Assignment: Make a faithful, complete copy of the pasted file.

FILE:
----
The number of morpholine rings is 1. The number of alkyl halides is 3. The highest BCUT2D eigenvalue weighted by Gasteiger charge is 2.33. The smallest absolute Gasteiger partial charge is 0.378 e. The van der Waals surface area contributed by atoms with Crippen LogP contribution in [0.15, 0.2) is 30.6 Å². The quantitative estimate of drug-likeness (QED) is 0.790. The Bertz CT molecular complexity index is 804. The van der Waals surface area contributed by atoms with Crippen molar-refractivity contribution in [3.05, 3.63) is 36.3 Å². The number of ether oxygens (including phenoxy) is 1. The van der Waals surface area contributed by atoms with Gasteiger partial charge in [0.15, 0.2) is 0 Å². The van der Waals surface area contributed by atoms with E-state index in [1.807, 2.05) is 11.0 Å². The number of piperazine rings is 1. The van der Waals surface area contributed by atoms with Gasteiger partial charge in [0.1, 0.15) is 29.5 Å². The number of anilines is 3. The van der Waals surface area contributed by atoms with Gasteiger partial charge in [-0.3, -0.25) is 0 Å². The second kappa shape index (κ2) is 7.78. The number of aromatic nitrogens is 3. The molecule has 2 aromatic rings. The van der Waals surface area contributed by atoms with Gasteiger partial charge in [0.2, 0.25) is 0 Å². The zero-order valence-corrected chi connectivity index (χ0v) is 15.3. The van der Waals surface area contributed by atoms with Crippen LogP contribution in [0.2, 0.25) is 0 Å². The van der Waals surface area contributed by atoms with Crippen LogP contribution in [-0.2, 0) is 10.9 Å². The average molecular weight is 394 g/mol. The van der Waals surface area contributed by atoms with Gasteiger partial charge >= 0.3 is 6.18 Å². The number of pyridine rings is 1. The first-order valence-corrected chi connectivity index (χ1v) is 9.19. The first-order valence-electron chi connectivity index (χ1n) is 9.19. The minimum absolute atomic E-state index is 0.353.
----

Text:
The number of morpholine rings is 1. The number of alkyl halides is 3. The highest BCUT2D eigenvalue weighted by Gasteiger charge is 2.33. The smallest absolute Gasteiger partial charge is 0.378 e. The van der Waals surface area contributed by atoms with Crippen LogP contribution in [0.15, 0.2) is 30.6 Å². The quantitative estimate of drug-likeness (QED) is 0.790. The Bertz CT molecular complexity index is 804. The van der Waals surface area contributed by atoms with Crippen molar-refractivity contribution in [3.05, 3.63) is 36.3 Å². The number of ether oxygens (including phenoxy) is 1. The van der Waals surface area contributed by atoms with Gasteiger partial charge in [0.15, 0.2) is 0 Å². The van der Waals surface area contributed by atoms with E-state index in [1.807, 2.05) is 11.0 Å². The number of piperazine rings is 1. The van der Waals surface area contributed by atoms with Gasteiger partial charge in [0.1, 0.15) is 29.5 Å². The number of anilines is 3. The van der Waals surface area contributed by atoms with Gasteiger partial charge in [-0.3, -0.25) is 0 Å². The second kappa shape index (κ2) is 7.78. The number of aromatic nitrogens is 3. The molecule has 2 aromatic rings. The van der Waals surface area contributed by atoms with Gasteiger partial charge in [0.2, 0.25) is 0 Å². The zero-order valence-corrected chi connectivity index (χ0v) is 15.3. The van der Waals surface area contributed by atoms with Crippen LogP contribution in [0.2, 0.25) is 0 Å². The van der Waals surface area contributed by atoms with Crippen LogP contribution in [-0.2, 0) is 10.9 Å². The average molecular weight is 394 g/mol. The van der Waals surface area contributed by atoms with Gasteiger partial charge >= 0.3 is 6.18 Å². The number of pyridine rings is 1. The first-order valence-corrected chi connectivity index (χ1v) is 9.19. The first-order valence-electron chi connectivity index (χ1n) is 9.19. The minimum absolute atomic E-state index is 0.353.